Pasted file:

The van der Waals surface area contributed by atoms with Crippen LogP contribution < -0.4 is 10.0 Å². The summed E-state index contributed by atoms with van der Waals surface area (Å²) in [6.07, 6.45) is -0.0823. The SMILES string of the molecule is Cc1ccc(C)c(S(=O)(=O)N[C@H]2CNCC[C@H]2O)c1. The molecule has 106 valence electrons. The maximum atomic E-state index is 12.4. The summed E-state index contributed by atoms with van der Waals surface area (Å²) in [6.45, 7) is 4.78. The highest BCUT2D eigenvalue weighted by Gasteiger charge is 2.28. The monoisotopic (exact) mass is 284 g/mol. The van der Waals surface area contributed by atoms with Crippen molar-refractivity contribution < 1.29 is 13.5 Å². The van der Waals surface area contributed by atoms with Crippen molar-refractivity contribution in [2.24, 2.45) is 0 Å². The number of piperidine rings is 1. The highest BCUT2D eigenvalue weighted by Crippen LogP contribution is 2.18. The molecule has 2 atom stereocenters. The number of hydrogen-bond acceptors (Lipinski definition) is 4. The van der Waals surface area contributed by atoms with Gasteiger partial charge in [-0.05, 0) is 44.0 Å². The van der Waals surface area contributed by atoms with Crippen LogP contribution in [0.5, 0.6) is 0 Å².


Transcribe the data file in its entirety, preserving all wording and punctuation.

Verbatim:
The van der Waals surface area contributed by atoms with Crippen LogP contribution < -0.4 is 10.0 Å². The summed E-state index contributed by atoms with van der Waals surface area (Å²) in [6.07, 6.45) is -0.0823. The SMILES string of the molecule is Cc1ccc(C)c(S(=O)(=O)N[C@H]2CNCC[C@H]2O)c1. The molecule has 106 valence electrons. The maximum atomic E-state index is 12.4. The summed E-state index contributed by atoms with van der Waals surface area (Å²) in [6.45, 7) is 4.78. The highest BCUT2D eigenvalue weighted by Gasteiger charge is 2.28. The monoisotopic (exact) mass is 284 g/mol. The van der Waals surface area contributed by atoms with Crippen molar-refractivity contribution < 1.29 is 13.5 Å². The van der Waals surface area contributed by atoms with Crippen molar-refractivity contribution in [2.24, 2.45) is 0 Å². The number of piperidine rings is 1. The highest BCUT2D eigenvalue weighted by Crippen LogP contribution is 2.18. The molecule has 2 atom stereocenters. The number of hydrogen-bond acceptors (Lipinski definition) is 4. The van der Waals surface area contributed by atoms with Gasteiger partial charge in [-0.05, 0) is 44.0 Å². The van der Waals surface area contributed by atoms with Crippen LogP contribution in [0.5, 0.6) is 0 Å².